FILE - In this Feb. 26, 2015 file photo, then-House Speaker John Boehner of Ohio speaks during a news conference on Capitol Hill in Washington. Boehner’s rhetorical takedown of Sen. Ted Cruz, a presidential candidate and fellow Republican, has popped the cork off a bottle bubbling with bitter GOP recriminations.  (AP Photo/J. Scott Applewhite, File)

FILE – In this Feb. 26, 2015 file photo, then-House Speaker John Boehner of Ohio speaks during a news conference on Capitol Hill in Washington. Boehner’s rhetorical takedown of Sen. Ted Cruz, a presidential candidate and fellow Republican, has popped the cork off a bottle bubbling with bitter GOP recriminations. (AP Photo/J. Scott Applewhite, File)

Yesterday, Senator Ted Cruz appeared on the Michael Berry show, the full interview is below.

But the critical part was covered by my colleague, Susan Wright:

“There’s time for recriminations and you know everyone who is responsible for the rise of Donald Trump, they will bear that responsibility going forward,” Cruz said. “But there were more than a few players who played a disproportionate role in that rise.”

Keep this in mind for a moment.

Yesterday, former House Speaker, John Boehner, was at a hedge fund conference in Las Vegas and opined about the current GOP primary race, such as it is.

“Donald Trump is the nominee, whether people like it or not,” the former House speaker, during a question-and-answer session at a hedge fund conference in Las Vegas, told attendees Thursday. Boehner, an Ohio Republican, made clear he would support the nominee.

But that doesn¹t mean Boehner supports what Trump is pitching on the campaign trail. Asked, rapid fire, whether he supported Trump’s proposed temporary ban on Muslims entering the U.S., his proposal to build a wall on the border of Mexico and the New York billionaire¹s plan to aggressively use tariffs to attack foreign trade competitors, Boehner repeatedly answered with one word: “No.”

He also said Trump¹s foreign policy stance, laid out in a speech two weeks ago, didn’t align with his views. Still, Boehner said, “Anybody who doesn’t think Donald Trump can win, just watch.”

So, cut to the essence, Boehner doesn’t agree with anything Trump is proposing but he supports him wholeheartedly. And he had this to toss into the mix:

“Thank God the guy from Texas didn’t win,” he said.

Why would that be? Why would a guy who worked pretty hard to achieve and maintain a House majority put that majority at risk simply for the sake of spiting someone with whom he has many more policy agreements than he does with Donald Trump? Why would the former Speaker support a manifestly corrupt and amoral man against someone who had conducted his affairs with dignity?

Ross Douthat has an answer:

Then as it became clear that the most establishment-friendly candidates (Bush, Chris Christie, John Kasich, even the more right-wing Rubio) weren’t going to hack it, it was the establishmentarians and self-conscious moderates who decided that Trump was a man they could do business with, not like that crazy Tea Partier Senator Cruz.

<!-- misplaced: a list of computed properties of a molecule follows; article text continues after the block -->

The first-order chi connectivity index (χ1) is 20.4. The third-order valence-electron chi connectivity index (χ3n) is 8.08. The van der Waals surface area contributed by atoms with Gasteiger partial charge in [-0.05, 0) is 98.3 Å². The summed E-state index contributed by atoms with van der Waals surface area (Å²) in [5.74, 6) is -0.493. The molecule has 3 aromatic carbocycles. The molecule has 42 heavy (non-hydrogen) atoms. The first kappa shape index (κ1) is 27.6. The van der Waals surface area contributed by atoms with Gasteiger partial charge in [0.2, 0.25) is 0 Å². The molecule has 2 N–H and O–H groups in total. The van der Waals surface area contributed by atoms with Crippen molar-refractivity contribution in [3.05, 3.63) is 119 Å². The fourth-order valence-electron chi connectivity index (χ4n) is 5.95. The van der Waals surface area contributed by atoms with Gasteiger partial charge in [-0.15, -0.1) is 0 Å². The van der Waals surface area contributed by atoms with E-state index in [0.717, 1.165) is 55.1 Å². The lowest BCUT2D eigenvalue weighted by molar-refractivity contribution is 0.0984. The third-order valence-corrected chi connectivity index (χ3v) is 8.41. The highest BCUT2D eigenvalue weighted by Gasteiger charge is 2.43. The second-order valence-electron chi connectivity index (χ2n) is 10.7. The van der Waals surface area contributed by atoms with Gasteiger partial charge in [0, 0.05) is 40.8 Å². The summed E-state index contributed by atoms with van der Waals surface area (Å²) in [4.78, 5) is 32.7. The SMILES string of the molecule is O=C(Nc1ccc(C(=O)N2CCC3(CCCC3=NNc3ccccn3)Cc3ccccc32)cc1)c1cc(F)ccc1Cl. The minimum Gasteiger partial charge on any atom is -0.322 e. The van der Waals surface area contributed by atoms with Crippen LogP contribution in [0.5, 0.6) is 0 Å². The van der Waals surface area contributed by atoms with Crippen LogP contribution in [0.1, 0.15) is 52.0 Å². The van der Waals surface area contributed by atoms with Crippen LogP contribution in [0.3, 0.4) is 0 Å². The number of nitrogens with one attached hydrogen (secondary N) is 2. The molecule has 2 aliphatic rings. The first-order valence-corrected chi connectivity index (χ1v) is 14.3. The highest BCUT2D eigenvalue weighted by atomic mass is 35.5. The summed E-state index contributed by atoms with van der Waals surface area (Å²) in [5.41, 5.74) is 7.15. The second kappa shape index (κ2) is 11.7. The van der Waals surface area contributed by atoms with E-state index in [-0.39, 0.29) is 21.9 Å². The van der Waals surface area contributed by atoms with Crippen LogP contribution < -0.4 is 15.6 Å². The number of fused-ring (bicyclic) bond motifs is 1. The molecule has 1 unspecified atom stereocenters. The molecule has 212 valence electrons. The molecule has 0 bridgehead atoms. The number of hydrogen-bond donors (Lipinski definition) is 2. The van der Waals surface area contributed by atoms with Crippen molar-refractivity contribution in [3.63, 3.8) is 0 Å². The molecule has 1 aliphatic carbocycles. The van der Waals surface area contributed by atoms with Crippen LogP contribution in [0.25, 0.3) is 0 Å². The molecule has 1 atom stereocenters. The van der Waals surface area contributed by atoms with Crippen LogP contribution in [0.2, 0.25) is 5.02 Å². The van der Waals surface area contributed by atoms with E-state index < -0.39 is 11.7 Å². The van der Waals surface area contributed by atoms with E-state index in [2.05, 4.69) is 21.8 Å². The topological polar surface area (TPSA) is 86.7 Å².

Which is how Trump ended up as the candidate of Sean Hannity and John Boehner, Ann Coulter and Jon Huntsman, with Rush Limbaugh running interference for him with the grass roots, and various lobbyists doing the same on Capitol Hill.

Of course many converts to Trumpism were motivated simply by expediency, ambition, power worship. But many were clearly motivated by grudges and fears instilled by the party’s civil war, and by a sense that even though Trump might represent a grave threat to their vision of Republicanism, it would still be better to serve under his rule for a season than to risk putting their hated intraparty rivals in the catbird seat. The narcissism of small differences, in other words, led both the professional establishment and the professional base to surrender to a force that they had countless ideological and pragmatic reasons to oppose.

In short, Boehner, and guys like him, decided that losing with Trump was less of a danger to la dolce vita of the status quo, even it that entailed a blow out that eliminated all gains by the GOP over the past six years, if it prevented a man like Ted Cruz, who actually believes is something, from becoming president. And Boehner may very well be right. Trump could easily prevail in this contest and become president. I think Hillary is a sick old woman who should be sitting at home worrying about a timely delivery of Depends rather than running for president and I think a lot of Sanders people will go to Trump because they, too, want to burn stuff down. Even so, Boehner clearly hasn’t considered that the disaster of winning with Trump and being stuck with his stench for a couple of decades could be worse than losing.

Coming back to Senator Cruz’s statement. Boehner and his ilk are going to have a lot to answer for whether Trump wins or not. They could have come out in opposition to Trump and supported someone else in the race. They could have got behind the push to have a credential fight at the convention. But they took the road of cheap political and moral expediency and got behind a man who will do incalculable damage to the GOP.

But keeping the “guy from Texas” from winning was all that was important. Screw the country and to hell with our kids.